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COMMONWEALTH v. TOMASKI (11/21/51)

November 21, 1951

COMMONWEALTH
v.
TOMASKI



COUNSEL

Paul C. Van Dyke, James A. Cochrane, Chester, for appellant.

C. William Kraft, Jr., Dist. Atty., William H. Turner, Asst. Dist. Atty., Media, for appellee.

Before Rhodes, P. J., and Hirt, Reno, Dithrich, Ross, Arnold, and Gunther, JJ.

Author: Dithrich

[ 170 Pa. Super. Page 137]

DITHRICH, Judge.

Defendant stands convicted of assault and battery with intent to kill. He was also convicted on three other bills growing out of the same action but was sentenced only on indictment No. 223 November Sessions, 1950, in the Court of Quarter Sessions of Delaware County. It is from the judgment of sentence at No. 223 that he has appealed.

There were no eyewitnesses to the alleged offense, except the two principals. The prosecutor, Edwin (Ike) Eisenhower, testified that on Saturday, September 16, 1950, he had played a number with defendant which 'hit', following which he and defendant had spent the evening together eating and drinking at Tinicum Inn, Essington, Delaware County, Pa. He said defendant told him he had hit for $450 and that he had spent freely of his winnings in treating defendant, who in turn treated him, and in setting up drinks for the house. Defendant was drinking straight whiskey; Eisenhower drank only beer.

When the Inn closed at midnight, the defendant told Eisenhower he would take him to the Polish-American Club, where he would be paid off by Big Jake Shanko. They got into Tomaski's automobile; but, instead of driving to the Club, he drove to an isolated spot along the river road in back of the Merchant Marine Base, where he stopped his car and 'put' two guns on Eisenhower. In the ensuing struggle the prosecutor was struck over the mouth with one gun, resulting in a broken denture, and his right wrist was struck and broken with the other gun. He was forced out of the automobile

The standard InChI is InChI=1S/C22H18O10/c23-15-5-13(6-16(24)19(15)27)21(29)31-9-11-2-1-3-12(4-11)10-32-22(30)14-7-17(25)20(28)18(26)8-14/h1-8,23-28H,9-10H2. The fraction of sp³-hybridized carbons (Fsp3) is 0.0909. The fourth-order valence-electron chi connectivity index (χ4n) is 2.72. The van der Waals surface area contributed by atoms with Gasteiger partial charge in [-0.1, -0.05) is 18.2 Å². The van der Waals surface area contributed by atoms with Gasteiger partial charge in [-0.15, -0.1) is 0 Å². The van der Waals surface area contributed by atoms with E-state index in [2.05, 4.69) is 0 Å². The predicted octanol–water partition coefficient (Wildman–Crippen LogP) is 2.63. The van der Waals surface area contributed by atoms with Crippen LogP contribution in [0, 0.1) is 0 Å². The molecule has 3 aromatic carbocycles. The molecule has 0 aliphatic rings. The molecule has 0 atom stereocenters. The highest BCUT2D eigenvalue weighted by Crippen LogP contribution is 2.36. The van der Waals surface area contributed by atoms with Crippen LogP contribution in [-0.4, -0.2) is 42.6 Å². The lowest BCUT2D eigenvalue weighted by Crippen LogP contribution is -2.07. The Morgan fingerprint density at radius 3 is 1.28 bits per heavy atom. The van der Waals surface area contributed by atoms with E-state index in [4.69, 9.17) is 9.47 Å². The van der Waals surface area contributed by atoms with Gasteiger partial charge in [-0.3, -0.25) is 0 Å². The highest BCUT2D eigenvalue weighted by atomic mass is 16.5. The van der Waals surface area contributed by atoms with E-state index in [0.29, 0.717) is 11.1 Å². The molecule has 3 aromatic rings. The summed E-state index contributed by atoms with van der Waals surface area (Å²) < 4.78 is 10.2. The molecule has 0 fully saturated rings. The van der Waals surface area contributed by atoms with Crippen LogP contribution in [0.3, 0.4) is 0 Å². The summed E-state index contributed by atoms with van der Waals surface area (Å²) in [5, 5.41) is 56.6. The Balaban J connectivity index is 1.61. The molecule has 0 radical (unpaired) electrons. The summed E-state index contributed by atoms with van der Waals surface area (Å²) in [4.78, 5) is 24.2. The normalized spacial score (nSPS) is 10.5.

[ 170 Pa. Super. Page 138]

    and pushed down an eight or ten foot embankment, after which defendant fired three shots at him. He managed, with the aid of his left hand -- his right hand being useless because of the broken wrist -- to pull himself back up the embankment. When he reached the top, his left hand came in contact with one of the guns. Carrying the gun in his left hand he walked two miles to the Club, where he found the defendant with Shanko. He demanded to know of defendant what he was trying to do, 'trying to bump me off for a lousy $450? * * * A fellow grabbed hold of me and he said what are you doing. I said I don't know but he tried to kill me -- take this gun.' Both Tomaski and Shanko then ran out the back door of the Club. The prosecutor was placed in a cab and taken to the hospital, where his right wrist was placed in a splint.

The defense was a flat denial of the prosecutor's testimony, except that defendant admitted that Eisenhower had been in his car for a short time in the evening of Saturday, September 16. He denied, however, that he was taken in the car from the Tinicum Inn. He further denied that he had been there drinking with Eisenhower; and the Chief of Police of the Township testified, without objection, that in the course of his investigation of the alleged assault he was told by the proprietor of the Inn that neither of the men had been in his place that evening. Tomaski testified that, when he stopped his car in front of Small's Tavern on the Tinicum Road about six blocks from the Inn between 10:30 and 11:00 p. m., Eisenhower opened the door and got in the seat beside him. He was mumbling something -- he couldn't understand what -- and asked to be taken home. Defendant didn't know exactly where he lived but he drove near to where he thought he lived and there put him out of his car. Defendant then returned to Small's Tavern. John Polinski and his wife testified to meeting defendant at the Tavern between 11:00 and

[ 170 Pa. Super. Page 13911]

:30 and going to the Club with him and a waitress from the Tavern after the Tavern closed at 12 o'clock. The evidence is conflicting as to what took place at the Club, but we do not attach much significance to it. There was testimony, however, that Eisenhower ...


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